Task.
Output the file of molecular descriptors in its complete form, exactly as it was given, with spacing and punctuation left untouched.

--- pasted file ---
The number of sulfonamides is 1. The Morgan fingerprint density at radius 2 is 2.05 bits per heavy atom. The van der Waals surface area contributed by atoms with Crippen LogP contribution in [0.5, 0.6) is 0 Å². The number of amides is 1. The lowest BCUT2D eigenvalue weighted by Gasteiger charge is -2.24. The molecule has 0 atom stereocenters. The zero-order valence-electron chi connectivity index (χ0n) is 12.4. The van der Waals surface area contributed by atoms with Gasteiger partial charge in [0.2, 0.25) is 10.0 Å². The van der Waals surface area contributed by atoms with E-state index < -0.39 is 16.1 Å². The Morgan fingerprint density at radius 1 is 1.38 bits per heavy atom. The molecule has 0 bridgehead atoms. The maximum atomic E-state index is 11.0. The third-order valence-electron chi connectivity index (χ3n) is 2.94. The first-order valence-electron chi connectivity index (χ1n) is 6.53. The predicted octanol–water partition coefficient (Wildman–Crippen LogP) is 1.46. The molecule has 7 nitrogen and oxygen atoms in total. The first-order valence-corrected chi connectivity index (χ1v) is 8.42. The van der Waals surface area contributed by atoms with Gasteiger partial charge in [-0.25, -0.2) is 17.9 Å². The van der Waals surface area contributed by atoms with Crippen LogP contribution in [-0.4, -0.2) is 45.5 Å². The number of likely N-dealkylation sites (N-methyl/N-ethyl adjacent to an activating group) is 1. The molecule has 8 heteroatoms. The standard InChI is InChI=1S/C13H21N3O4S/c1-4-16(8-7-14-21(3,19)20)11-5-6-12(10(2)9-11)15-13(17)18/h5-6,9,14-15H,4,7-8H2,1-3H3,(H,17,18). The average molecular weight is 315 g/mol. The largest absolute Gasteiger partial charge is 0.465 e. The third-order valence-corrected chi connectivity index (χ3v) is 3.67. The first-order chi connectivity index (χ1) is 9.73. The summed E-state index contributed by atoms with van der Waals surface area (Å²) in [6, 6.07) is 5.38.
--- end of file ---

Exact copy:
The number of sulfonamides is 1. The Morgan fingerprint density at radius 2 is 2.05 bits per heavy atom. The van der Waals surface area contributed by atoms with Crippen LogP contribution in [0.5, 0.6) is 0 Å². The number of amides is 1. The lowest BCUT2D eigenvalue weighted by Gasteiger charge is -2.24. The molecule has 0 atom stereocenters. The zero-order valence-electron chi connectivity index (χ0n) is 12.4. The van der Waals surface area contributed by atoms with Gasteiger partial charge in [0.2, 0.25) is 10.0 Å². The van der Waals surface area contributed by atoms with E-state index < -0.39 is 16.1 Å². The Morgan fingerprint density at radius 1 is 1.38 bits per heavy atom. The molecule has 0 bridgehead atoms. The maximum atomic E-state index is 11.0. The third-order valence-electron chi connectivity index (χ3n) is 2.94. The first-order valence-electron chi connectivity index (χ1n) is 6.53. The predicted octanol–water partition coefficient (Wildman–Crippen LogP) is 1.46. The molecule has 7 nitrogen and oxygen atoms in total. The first-order valence-corrected chi connectivity index (χ1v) is 8.42. The van der Waals surface area contributed by atoms with Gasteiger partial charge in [-0.25, -0.2) is 17.9 Å². The van der Waals surface area contributed by atoms with Crippen LogP contribution in [-0.4, -0.2) is 45.5 Å². The number of likely N-dealkylation sites (N-methyl/N-ethyl adjacent to an activating group) is 1. The molecule has 8 heteroatoms. The standard InChI is InChI=1S/C13H21N3O4S/c1-4-16(8-7-14-21(3,19)20)11-5-6-12(10(2)9-11)15-13(17)18/h5-6,9,14-15H,4,7-8H2,1-3H3,(H,17,18). The average molecular weight is 315 g/mol. The largest absolute Gasteiger partial charge is 0.465 e. The third-order valence-corrected chi connectivity index (χ3v) is 3.67. The first-order chi connectivity index (χ1) is 9.73. The summed E-state index contributed by atoms with van der Waals surface area (Å²) in [6, 6.07) is 5.38.